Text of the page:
Tigers, ancient empires, small gods, gleaming giants … or just skyscrapers, garden-cities, ‘hawker’ food, little red dots? We are so used to thinking, seeing, and talking about Singapore in the same few ways, even on digital media, that this island often feels nauseatingly boring, stale and sterile. But is there a way out of this suffocating stasis? Can we do anything?
Perhaps the Singaporean past (not History!) will offer some possibilities. This workshop will explore new ways of imagining Singapore, by discussing the island’s complex and confusing pasts, and drawing on the diverse, lived experiences of the Singaporean present from participants. The workshop’s interactive and participatory approach will guide participants in experimenting with fresh ways to speak, think, taste and talk about a specific place and time.
- Production: Co-presented by The Arts House
- Event venue: Blue Room
- Buy Link: https://whatissingaporetoo.peatix.com/
- Event price: $20
- Event CTA:
- STORYFEST 2019, /programmes-details/co-presented-by-the-art-house/storyfest-2019, N
- Event Date(s): 2019-06-22 14:00:00
- Event start date: 2019-06-22 14:00
- Event end date: 2019-06-22 14:00
- Custom Event Date(s): 22 Jun 2019, Sat
- Custom Event Time(s): 2pm - 4pm
- Additional information:
About Choo Ruizhi
Ruizhi is currently a Masters student at the NUS Department of History. As a researcher and student of Singapore’s pasts, he strongly believes in the emotive power of stories to entrap and imprison, but also to inspire and empower.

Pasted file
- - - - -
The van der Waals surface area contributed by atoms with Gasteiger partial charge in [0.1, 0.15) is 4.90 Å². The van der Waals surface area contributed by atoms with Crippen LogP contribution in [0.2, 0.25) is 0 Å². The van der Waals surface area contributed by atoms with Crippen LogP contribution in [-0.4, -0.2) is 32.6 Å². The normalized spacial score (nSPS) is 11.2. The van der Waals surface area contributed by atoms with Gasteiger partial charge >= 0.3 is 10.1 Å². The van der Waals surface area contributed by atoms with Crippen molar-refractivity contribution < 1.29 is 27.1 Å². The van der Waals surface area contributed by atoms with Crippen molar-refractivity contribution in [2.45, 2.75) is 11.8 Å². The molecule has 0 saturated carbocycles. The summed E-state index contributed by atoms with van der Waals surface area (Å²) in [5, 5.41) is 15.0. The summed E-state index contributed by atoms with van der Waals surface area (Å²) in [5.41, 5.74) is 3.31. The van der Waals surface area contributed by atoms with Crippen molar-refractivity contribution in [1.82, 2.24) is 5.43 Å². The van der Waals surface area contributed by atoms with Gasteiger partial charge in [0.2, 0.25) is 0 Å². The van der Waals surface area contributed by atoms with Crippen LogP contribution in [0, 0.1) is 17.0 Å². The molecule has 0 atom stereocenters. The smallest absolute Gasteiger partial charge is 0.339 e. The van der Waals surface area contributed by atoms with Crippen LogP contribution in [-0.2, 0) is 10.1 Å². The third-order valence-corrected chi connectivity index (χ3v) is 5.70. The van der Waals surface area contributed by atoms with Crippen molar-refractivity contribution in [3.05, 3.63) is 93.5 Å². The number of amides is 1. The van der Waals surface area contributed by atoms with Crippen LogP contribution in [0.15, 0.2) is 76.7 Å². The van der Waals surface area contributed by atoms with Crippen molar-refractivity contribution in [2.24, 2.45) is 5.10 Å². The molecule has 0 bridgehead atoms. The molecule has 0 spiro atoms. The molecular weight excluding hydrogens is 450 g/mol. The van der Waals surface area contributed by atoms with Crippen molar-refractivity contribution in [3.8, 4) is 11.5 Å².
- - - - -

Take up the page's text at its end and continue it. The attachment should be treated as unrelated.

He runs @singapore_stories, an Instagram page dedicated to offering alternative visual and narrative reflections about this sunny island. In doing so, he hopes to create spaces to diversify and disrupt established visual and discursive hegemonies of this country. @singapore_stories is thus a platform and project to share some of these ideas with Singaporeans and foreign visitors alike, with the hope that it will inspire novel conversations about Singapore's pasts and futures.
Since 2017 Ruizhi has taught various aspects of Singaporean history to undergraduates. He is also the recipient of three Graduate Teaching Awards from the National University of Singapore. He has contributed extensively to various university publications like USP Highlights, The Cinnamon Roll, and Mnemozine. His writing contributions have ranged from analysing the dioramas of Haw Par Villa, to examining the biographies of the polar bears at the Singapore Zoo. Ruizhi is also the third-place winner of Utterly Changed: The Substation Writing Competition 2018, for his reimagining of Sun Wukong as an elderly Monkey God living at a Singaporean kopitiam. Currently, he is wrestling with his Masters thesis: a slippery tale of fish, Singapore, and the British Empire.
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